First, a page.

Heavenly Stairs and Spirals; HOMES AND PROPERTY;Fay Sweet Meets the Designers Who Let Their Imaginations Run Riot

By Sweet, Fay | The Evening Standard (London, England), February 28, 2001 | Go to article overview

Heavenly Stairs and Spirals; HOMES AND PROPERTY;Fay Sweet Meets the Designers Who Let Their Imaginations Run Riot


Sweet, Fay, The Evening Standard (London, England)


Byline: FAY SWEET

Fay Sweet meets the designers who let their imaginations run riot

THEY are the ultimate flights of fancy, triumphs of balance and poise as, step-by-step, they pirouette and leap and zigzag their way through space.

There's no doubt that stairways are in the ascendant. Far from the familiar carpeted and heavily balustraded wooden stair of the past, new designs have sprung free of the walls, been stripped back and transformed into daring sculptural masterpieces which now take centre stage in the home as feats of engineering brilliance.

Long fascinated by the challenge of stair design, architects and designers are taking the stair to new heights. "Every project has its own set of constraints and opportunities," says stair specialist and cabinetmaker Patrick Kennedy, who has worked on dozens of designs for homes and offices.

"The possibilities are endless, but a balance must always be struck between aesthetics and engineering."

Kennedy runs the east London studio and workshop KDA, designing and making his own stairs and working with architects. Prices start at around [pound]3,000 for a simple flight, up to as much as [pound]30,000 for a complex job using finely tooled materials. And he's following in his father's stair treads, as Kennedy senior runs the Sussex-based company Spiral Staircases Systems.

KDA draws on a huge palette of materials, from glass and stainless steel to stone, timber and even acrylic. Kennedy concludes: "In the early stages, clients tend to be conservative in what they want, but with a little encouragement they soon see the possibilities and excitement of using unusual materials in interesting and sculptural ways to make a stair that's not just functional, but becomes a real feature."

Contemporary staircases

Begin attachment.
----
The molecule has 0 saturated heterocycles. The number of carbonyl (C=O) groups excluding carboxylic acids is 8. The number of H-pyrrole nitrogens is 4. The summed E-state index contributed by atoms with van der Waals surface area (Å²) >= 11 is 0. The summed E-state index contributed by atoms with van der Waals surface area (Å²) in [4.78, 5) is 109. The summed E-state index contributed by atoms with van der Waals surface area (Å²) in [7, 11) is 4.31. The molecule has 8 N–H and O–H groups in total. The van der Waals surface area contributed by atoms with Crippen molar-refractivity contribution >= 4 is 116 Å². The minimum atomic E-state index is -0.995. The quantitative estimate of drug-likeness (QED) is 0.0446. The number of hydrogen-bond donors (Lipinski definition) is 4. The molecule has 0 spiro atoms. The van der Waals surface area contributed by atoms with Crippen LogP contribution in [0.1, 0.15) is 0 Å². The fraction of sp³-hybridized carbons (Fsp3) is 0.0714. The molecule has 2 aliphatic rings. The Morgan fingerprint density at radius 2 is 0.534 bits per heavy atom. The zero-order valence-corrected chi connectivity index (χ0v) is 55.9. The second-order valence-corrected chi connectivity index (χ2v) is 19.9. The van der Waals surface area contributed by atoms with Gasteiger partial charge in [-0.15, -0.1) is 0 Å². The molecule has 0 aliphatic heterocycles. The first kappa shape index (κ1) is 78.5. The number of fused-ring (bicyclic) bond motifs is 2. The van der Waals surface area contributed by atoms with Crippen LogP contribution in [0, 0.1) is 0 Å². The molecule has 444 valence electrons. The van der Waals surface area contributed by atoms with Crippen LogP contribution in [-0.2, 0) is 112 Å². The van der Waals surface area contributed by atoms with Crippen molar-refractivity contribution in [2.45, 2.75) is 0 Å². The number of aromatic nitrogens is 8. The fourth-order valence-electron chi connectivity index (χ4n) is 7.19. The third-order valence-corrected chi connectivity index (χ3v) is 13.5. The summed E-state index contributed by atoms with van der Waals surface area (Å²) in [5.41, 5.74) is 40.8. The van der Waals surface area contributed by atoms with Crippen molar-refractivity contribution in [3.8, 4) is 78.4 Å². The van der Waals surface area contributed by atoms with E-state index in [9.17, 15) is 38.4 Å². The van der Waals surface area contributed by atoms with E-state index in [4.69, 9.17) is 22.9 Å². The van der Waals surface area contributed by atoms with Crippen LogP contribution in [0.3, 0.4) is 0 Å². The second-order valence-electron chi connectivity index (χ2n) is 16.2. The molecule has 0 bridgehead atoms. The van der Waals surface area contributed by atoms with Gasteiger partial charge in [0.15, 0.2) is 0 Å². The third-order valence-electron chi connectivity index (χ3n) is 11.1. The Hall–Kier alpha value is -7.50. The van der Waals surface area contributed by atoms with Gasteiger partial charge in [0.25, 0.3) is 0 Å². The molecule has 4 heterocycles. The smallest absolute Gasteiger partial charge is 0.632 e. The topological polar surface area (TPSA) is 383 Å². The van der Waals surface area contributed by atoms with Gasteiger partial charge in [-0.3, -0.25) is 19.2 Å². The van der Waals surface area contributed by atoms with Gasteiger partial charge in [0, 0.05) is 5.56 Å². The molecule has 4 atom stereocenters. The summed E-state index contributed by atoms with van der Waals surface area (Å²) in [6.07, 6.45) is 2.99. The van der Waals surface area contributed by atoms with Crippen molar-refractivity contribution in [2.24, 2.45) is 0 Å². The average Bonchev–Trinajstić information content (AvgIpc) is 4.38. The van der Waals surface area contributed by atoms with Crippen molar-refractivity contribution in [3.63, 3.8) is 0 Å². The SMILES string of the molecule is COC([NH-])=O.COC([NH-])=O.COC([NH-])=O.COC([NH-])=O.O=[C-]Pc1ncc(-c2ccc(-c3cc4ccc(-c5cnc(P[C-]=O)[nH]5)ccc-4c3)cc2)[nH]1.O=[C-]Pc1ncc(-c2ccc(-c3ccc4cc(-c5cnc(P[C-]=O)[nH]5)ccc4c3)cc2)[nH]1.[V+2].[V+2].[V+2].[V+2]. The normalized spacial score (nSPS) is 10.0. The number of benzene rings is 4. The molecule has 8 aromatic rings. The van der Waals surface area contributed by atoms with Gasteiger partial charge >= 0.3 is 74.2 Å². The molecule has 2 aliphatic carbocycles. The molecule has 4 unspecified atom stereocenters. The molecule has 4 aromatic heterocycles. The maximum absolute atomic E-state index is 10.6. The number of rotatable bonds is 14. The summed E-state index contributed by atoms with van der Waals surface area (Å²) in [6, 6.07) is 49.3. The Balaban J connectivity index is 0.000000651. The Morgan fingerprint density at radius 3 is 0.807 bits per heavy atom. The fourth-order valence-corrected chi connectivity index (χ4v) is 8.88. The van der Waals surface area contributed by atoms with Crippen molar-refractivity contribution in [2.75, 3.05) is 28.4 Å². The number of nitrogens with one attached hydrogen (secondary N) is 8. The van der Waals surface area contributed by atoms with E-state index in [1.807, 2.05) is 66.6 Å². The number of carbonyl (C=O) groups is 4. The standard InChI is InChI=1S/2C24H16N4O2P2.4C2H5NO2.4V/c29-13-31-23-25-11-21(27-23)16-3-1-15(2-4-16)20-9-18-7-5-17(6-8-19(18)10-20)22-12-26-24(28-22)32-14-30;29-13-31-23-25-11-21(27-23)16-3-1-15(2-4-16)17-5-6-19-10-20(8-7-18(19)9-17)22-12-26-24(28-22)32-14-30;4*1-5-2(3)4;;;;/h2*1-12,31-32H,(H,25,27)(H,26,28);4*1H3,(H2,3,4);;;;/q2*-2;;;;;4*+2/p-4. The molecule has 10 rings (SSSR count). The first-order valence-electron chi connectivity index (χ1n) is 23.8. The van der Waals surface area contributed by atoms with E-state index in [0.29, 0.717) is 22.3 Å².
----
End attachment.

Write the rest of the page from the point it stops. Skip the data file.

BRINGING together more than 50 of the world's most amazing new stair designs from homes and offices and public buildings, architecture journalist Catherine Slessor has created a book filled with inspirational ideas.

Favourites include the dazzling glass and stainless steel web of a stair by Eva Jiricna for the Joseph Store in Sloane Street, the breathtaking double helix by Architecture Studio at the European Parliament building in Strasbourg, Steven Holl's gorgeous, swirling white concrete stair in Helsinki's Kiasma Art, and, for me the most unusual of all, a folded, concertina stair made from a single narrow ribbon of galvanised steel by Bert Dirrix (right) for a house in the Netherlands.

Contemporary Staircases by Catherine Slessor is published by Mitchell Beazley, priced [pound]30. To order a copy for [pound]25 (inc.

p&p), call 0870 162 0870.

'The design was kept as light and simple as possible' FROM its medieval origins to the present day, the spiral staircase remains one of the most elegant and intriguing forms of stair design. These complex and beautiful structures have been the focus of almost perpetual reinvention, and KDA's recent project in a west London apartment adds another twist to the tale.

Client Joss Wilbrahan bought his two-storey maisonette with the aim of total refurbishment, and at the heart of the project was to be a new lightwell and stair to open up the space and create views between the two floors.

"I looked at several companies which sold readymade spiral staircases but they really weren't exciting or anywhere near the level of quality that I wanted." Wilbrahan's vision also included glass balconies to open the landing to the floor below. KDA's solution looks deceptively simple: a neat spiral stair of maplewood treads which wrap round a central stainless steel column.

This rises to the landing, where waist-level plate glass panels are topped with a sparkling, mirror-polished stainless steel handrail. …

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